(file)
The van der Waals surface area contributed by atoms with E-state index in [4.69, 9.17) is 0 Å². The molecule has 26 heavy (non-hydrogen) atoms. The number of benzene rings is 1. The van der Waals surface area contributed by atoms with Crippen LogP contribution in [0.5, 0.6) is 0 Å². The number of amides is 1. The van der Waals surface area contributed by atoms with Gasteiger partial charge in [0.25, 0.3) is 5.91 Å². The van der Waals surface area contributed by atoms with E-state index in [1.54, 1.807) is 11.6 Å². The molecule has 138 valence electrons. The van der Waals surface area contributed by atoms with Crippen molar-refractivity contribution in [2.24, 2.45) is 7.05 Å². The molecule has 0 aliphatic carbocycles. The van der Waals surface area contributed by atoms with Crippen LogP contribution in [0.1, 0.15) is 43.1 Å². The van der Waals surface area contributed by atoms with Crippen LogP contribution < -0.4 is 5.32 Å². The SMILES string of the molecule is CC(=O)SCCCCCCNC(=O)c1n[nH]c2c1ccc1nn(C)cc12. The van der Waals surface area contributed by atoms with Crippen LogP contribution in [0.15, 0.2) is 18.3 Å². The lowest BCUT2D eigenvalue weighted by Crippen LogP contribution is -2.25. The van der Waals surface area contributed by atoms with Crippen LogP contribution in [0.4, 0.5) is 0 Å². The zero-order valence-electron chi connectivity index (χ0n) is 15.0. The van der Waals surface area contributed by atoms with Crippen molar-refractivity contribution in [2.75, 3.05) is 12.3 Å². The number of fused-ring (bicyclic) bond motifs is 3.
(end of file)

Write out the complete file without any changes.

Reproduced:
The van der Waals surface area contributed by atoms with E-state index in [4.69, 9.17) is 0 Å². The molecule has 26 heavy (non-hydrogen) atoms. The number of benzene rings is 1. The van der Waals surface area contributed by atoms with Crippen LogP contribution in [0.5, 0.6) is 0 Å². The number of amides is 1. The van der Waals surface area contributed by atoms with Gasteiger partial charge in [0.25, 0.3) is 5.91 Å². The van der Waals surface area contributed by atoms with E-state index in [1.54, 1.807) is 11.6 Å². The molecule has 138 valence electrons. The van der Waals surface area contributed by atoms with Crippen molar-refractivity contribution in [2.24, 2.45) is 7.05 Å². The molecule has 0 aliphatic carbocycles. The van der Waals surface area contributed by atoms with Crippen LogP contribution in [0.1, 0.15) is 43.1 Å². The van der Waals surface area contributed by atoms with Crippen LogP contribution < -0.4 is 5.32 Å². The SMILES string of the molecule is CC(=O)SCCCCCCNC(=O)c1n[nH]c2c1ccc1nn(C)cc12. The van der Waals surface area contributed by atoms with Crippen LogP contribution in [0.15, 0.2) is 18.3 Å². The lowest BCUT2D eigenvalue weighted by Crippen LogP contribution is -2.25. The van der Waals surface area contributed by atoms with Crippen LogP contribution in [0.4, 0.5) is 0 Å². The zero-order valence-electron chi connectivity index (χ0n) is 15.0. The van der Waals surface area contributed by atoms with Crippen molar-refractivity contribution in [2.75, 3.05) is 12.3 Å². The number of fused-ring (bicyclic) bond motifs is 3.